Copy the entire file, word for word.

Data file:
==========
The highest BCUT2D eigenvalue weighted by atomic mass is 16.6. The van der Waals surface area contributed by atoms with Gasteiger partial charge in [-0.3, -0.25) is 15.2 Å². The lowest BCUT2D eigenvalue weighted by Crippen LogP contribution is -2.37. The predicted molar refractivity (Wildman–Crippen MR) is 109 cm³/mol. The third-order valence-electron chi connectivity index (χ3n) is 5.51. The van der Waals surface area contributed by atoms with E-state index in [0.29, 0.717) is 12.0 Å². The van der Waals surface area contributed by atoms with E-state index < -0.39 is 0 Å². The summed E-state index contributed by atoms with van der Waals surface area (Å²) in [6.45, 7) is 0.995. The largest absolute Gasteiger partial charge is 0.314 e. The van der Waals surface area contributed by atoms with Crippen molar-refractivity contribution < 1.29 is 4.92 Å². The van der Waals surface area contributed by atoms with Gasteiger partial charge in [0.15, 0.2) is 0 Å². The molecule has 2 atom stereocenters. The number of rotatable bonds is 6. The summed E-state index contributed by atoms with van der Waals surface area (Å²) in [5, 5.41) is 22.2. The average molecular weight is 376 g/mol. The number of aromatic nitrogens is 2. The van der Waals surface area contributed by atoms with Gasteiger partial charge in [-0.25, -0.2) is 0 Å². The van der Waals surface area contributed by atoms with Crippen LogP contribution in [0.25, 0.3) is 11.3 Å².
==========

The highest BCUT2D eigenvalue weighted by atomic mass is 16.6. The van der Waals surface area contributed by atoms with Gasteiger partial charge in [-0.3, -0.25) is 15.2 Å². The lowest BCUT2D eigenvalue weighted by Crippen LogP contribution is -2.37. The predicted molar refractivity (Wildman–Crippen MR) is 109 cm³/mol. The third-order valence-electron chi connectivity index (χ3n) is 5.51. The van der Waals surface area contributed by atoms with E-state index in [0.29, 0.717) is 12.0 Å². The van der Waals surface area contributed by atoms with E-state index < -0.39 is 0 Å². The summed E-state index contributed by atoms with van der Waals surface area (Å²) in [6.45, 7) is 0.995. The largest absolute Gasteiger partial charge is 0.314 e. The van der Waals surface area contributed by atoms with Crippen molar-refractivity contribution < 1.29 is 4.92 Å². The van der Waals surface area contributed by atoms with Gasteiger partial charge in [0.15, 0.2) is 0 Å². The molecule has 2 atom stereocenters. The number of rotatable bonds is 6. The summed E-state index contributed by atoms with van der Waals surface area (Å²) in [5, 5.41) is 22.2. The average molecular weight is 376 g/mol. The number of aromatic nitrogens is 2. The van der Waals surface area contributed by atoms with Gasteiger partial charge in [-0.25, -0.2) is 0 Å². The van der Waals surface area contributed by atoms with Crippen LogP contribution in [0.25, 0.3) is 11.3 Å².